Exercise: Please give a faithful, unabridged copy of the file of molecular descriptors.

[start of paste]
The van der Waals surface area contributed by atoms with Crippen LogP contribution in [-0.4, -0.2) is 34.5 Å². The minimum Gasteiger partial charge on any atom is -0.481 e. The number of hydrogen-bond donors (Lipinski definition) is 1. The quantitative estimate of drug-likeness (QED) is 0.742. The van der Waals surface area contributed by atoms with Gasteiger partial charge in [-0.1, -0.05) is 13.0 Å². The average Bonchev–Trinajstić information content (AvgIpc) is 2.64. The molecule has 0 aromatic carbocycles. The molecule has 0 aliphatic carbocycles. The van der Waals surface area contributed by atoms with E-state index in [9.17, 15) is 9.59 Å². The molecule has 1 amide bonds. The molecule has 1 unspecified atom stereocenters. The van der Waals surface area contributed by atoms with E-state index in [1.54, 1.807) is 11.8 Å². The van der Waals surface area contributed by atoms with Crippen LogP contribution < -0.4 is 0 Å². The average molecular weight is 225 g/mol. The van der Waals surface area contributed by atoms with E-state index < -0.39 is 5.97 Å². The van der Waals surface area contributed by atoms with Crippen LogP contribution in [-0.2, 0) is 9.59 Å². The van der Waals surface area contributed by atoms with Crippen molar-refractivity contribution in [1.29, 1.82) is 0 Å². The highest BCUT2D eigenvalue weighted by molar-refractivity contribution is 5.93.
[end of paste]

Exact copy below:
The van der Waals surface area contributed by atoms with Crippen LogP contribution in [-0.4, -0.2) is 34.5 Å². The minimum Gasteiger partial charge on any atom is -0.481 e. The number of hydrogen-bond donors (Lipinski definition) is 1. The quantitative estimate of drug-likeness (QED) is 0.742. The van der Waals surface area contributed by atoms with Gasteiger partial charge in [-0.1, -0.05) is 13.0 Å². The average Bonchev–Trinajstić information content (AvgIpc) is 2.64. The molecule has 0 aromatic carbocycles. The molecule has 0 aliphatic carbocycles. The van der Waals surface area contributed by atoms with E-state index in [9.17, 15) is 9.59 Å². The molecule has 1 amide bonds. The molecule has 1 unspecified atom stereocenters. The van der Waals surface area contributed by atoms with E-state index in [1.54, 1.807) is 11.8 Å². The van der Waals surface area contributed by atoms with Crippen LogP contribution < -0.4 is 0 Å². The average molecular weight is 225 g/mol. The van der Waals surface area contributed by atoms with E-state index < -0.39 is 5.97 Å². The van der Waals surface area contributed by atoms with Crippen LogP contribution in [-0.2, 0) is 9.59 Å². The van der Waals surface area contributed by atoms with Crippen molar-refractivity contribution in [1.29, 1.82) is 0 Å². The highest BCUT2D eigenvalue weighted by molar-refractivity contribution is 5.93.